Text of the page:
If you’ve heard of someone receiving medical treatment for a human papilloma virus (HPV) infection, what’s happened is they’ve had treatment to control or remove HPV symptoms (which may appear in the form of genital warts). There is no medical “cure,” as such, for HPV; that’s why doctors recommend safe sex and the HPV vaccine as methods of preventing infection. Many women infected with HPV are totally unaware that they carry the virus, because in many cases no HPV symptoms are present. The Pap smear test is often the first step in detecting HPV infection, so if you haven’t had one done in a while, you should ask your doctor to be tested. If you already know that you carry the HPV virus you should attend regular Pap smear tests to make sure the infection hasn’t progressed. There is a proven link between HPV infection and cervical cancer in women.
Immune System Defense
In most cases of HPV infection in women, the immune system kicks into action and actually rids the body of the virus. This is especially true in younger women (under the age of 30). If you are a HPV carrier and you have already developed genital warts, you may find that you don’t require medical treatment to make the warts go away, but you must consult a doctor. Although around 70 % of cases of cervical cancer are linked to HPV infection, not all women who contract HPV go on to develop cervical cancer. Getting a positive HPV test result is certainly not a death sentence. The condition should be carefully monitored to give your doctors the best chance of intervening long before cancer cells develop (and there’s no guarantee that they will).
The type of treatment you’re likely to be offered for genital warts, or for any HPV-related growths in the genital area, will depend on a number of factors - including your general health and the stage of the infection (whether or not the growths are in a non-advanced or an advanced pre-cancerous stage). Treatment for the warts or growths does not kill the virus in your body - you may still be a HPV carrier and, if so, you are at risk of infecting someone else (ask your doctor for advice on safe sex). The warts may grow back at some point in the future.
Non-Advanced Pre-Cancerous Warts
You should ask your doctor about the following medical treatment options (if he or she hasn’t discussed these with you already): Imiquimod cream and Podofix cream are two potential solutions for genital warts which don’t involve burning, cutting or freezing off the warts. (If more radical methods are used, you will be given pain relief – don’t panic!) Imiquimod may enhance your immune system’s ability to fight off the HPV. Podofix destroys the genital wart tissue. Trichloroacetic acid or electrocautery may be used to burn off the warts. Trichloroacetic acid is a tissue-burning chemical; electrocautery uses an electrical current to burn off the warts. Liquid nitrogen may be used to freeze off the warts (this technique is called cryotherapy). Conventional or laser surgery may be used to cut the warts away.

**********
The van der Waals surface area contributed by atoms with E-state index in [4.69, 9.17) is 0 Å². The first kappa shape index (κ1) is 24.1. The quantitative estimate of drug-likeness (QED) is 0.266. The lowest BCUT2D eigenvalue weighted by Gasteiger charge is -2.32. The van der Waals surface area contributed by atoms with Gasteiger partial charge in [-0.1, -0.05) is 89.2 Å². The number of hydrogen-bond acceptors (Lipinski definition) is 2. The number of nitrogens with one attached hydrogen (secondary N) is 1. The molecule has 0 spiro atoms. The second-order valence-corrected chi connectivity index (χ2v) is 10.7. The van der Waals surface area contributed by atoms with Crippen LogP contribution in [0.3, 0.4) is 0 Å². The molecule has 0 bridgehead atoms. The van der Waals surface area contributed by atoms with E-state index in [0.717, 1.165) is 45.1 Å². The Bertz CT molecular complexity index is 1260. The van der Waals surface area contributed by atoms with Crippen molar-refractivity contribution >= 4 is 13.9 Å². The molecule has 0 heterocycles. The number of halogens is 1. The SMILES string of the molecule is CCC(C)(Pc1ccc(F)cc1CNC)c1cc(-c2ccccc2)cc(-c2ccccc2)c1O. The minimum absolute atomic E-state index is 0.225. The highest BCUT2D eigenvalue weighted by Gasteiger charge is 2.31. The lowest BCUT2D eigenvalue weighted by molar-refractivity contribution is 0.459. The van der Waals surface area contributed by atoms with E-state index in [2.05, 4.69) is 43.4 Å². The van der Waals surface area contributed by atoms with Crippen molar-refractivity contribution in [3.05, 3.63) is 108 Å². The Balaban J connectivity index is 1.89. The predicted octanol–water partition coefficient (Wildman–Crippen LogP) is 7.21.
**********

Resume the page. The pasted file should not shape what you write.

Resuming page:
Advanced Pre-Cancerous Growths
For HPV-related growths which are already in a more advanced pre-cancerous (or indeed cancerous) state, your doctor is likely to recommend removing the warts or growths as quickly as possible. This is likely to involve one of the more radical methods of wart removal listed above (such as conventional or laser surgery, cryotherapy or electrocautery).
Prevention Is Better Than Cure
Doctors are keen to raise awareness of HPV prevention. It is, of course, extremely important to defend yourself against all sexually transmitted infections, but the lack of a medical “cure” for HPV and the link to cervical cancer makes preventative measures all the more crucial. If you are already sexually active (even if you’ve only had one partner) the first step is to get yourself tested for HPV. You can then reduce your chances of contracting HPV by conducting mutually monogamous sexual relationships and limiting your number of sexual partners. Always, always, use latex condoms every time you have sex with someone new, and continue to use latex condoms until both of you have gone for an STD test and gotten the all clear.
A vaccination (called Gardasil) against certain types of HPV has been developed for women. Doctors are recommending it particularly for young girls who have yet to become sexually active. This vaccination protects you only against forms of the virus with which you have not already come into contact and contracted. Talk to your doctor for more information.